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|Title:||Subjective response to seated fore-and-aft direction whole-body vibration|
|Citation:||International Journal of Industrial Ergonomics. 37(1): 61-72|
|Abstract:||Subjective response to seated, fore-and-aft direction, whole-body vibration of the type experienced in automobiles was investigated. Fore-and-aft acceleration was measured at the seat guide of a small automobile when driving over two representative road surfaces, and was replicated in a laboratory setting using a whole-body vibration test rig and rigid seat. A single 15-second section of each of the two acceleration time histories was band-pass filtered to the frequency interval from 0.5 to 50.5 Hz, and was used as a base stimulus. Thirteen test stimuli were then constructed for each base stimulus by rescaling to BS 6841 Wd frequency-weighted r.m.s. amplitudes from 0.01 to 0.86 m/s2. Two groups of 16 participants (8 male and 8 female in each case) rated the discomfort of the test stimuli. The first group was asked to use the psychophysical method of magnitude estimation while the second used a Borg CR-10 scale. The order of presentation of the test stimuli was fully randomised and each was repeated 3 times. For each group of participants, regression analysis was used to determine both the individual and the group mean Stevens’Power Law exponent describing the relationship between stimulus amplitude and subjective response. All mean power exponents were found to be less than unity, with the CR-10 scale having produced smaller exponents than magnitude estimation. The power exponents ranged from 0.66 to 0.91, corroborating the value of 0.84 obtainable from the guidelines of standard BS 6841.The results suggest that the numerical response scale provided in the BS 6841 guidelines is appropriate for use in the case of automobile fore-andaft vibration, but that the semantic labels under-represent the actual human subjective response in this direction. Psychophysical test method, vibration stimulus range and test participant gender were all found to affect the Stevens’ Power Law exponent achieved from subjective testing. Each factor may therefore require control when attempting to compare human responses to vibration originating from different automobiles.|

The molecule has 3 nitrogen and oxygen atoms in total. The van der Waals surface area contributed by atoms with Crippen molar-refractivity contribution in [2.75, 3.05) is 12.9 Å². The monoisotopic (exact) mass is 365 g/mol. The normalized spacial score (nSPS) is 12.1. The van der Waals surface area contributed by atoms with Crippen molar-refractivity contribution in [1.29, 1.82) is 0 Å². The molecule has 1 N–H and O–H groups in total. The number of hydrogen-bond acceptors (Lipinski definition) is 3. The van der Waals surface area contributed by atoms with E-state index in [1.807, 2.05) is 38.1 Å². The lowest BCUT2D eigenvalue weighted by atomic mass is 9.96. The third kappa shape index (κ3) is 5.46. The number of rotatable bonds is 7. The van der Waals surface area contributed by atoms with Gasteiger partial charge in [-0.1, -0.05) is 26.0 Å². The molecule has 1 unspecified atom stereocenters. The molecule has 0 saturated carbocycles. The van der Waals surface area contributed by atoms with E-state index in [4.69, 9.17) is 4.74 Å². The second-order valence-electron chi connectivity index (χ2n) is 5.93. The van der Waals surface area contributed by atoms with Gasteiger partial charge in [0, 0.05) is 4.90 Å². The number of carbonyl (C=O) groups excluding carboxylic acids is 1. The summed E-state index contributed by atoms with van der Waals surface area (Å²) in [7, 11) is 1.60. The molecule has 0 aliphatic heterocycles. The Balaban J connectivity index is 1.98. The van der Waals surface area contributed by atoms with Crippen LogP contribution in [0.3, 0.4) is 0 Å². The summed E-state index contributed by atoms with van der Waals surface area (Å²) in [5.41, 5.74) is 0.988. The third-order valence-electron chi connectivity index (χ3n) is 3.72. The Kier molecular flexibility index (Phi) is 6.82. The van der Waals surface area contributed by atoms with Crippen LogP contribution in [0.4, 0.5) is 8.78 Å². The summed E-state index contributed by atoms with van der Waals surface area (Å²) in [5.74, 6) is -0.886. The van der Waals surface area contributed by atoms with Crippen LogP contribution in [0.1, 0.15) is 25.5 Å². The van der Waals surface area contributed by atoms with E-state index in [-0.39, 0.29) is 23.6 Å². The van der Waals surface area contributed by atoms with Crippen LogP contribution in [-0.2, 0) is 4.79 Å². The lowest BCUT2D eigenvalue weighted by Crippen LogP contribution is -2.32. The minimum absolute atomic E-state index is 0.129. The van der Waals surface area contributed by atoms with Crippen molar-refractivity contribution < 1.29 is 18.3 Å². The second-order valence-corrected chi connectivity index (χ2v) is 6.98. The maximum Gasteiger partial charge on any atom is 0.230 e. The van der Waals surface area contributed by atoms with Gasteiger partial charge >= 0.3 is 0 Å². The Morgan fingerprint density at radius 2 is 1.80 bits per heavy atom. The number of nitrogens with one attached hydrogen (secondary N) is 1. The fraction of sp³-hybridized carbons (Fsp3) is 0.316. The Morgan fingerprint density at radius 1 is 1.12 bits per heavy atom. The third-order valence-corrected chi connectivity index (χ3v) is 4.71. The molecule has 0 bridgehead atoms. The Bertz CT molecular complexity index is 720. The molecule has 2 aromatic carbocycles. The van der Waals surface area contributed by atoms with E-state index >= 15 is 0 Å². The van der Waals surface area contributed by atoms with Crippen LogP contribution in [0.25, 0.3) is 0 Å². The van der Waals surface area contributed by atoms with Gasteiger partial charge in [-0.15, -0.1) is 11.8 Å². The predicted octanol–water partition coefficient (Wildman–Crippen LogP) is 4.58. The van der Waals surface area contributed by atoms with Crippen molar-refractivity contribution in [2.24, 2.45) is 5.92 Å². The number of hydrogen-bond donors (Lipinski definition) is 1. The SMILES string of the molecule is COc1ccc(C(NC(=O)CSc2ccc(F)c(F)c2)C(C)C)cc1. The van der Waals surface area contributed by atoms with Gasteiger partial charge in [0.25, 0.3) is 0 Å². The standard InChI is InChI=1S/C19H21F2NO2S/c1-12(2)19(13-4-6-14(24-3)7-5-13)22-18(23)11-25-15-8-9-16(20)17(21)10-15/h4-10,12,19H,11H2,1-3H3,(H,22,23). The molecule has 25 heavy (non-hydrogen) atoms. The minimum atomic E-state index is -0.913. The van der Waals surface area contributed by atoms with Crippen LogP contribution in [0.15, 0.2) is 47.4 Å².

|Appears in Collections:||Design|
Dept of Design Research Papers
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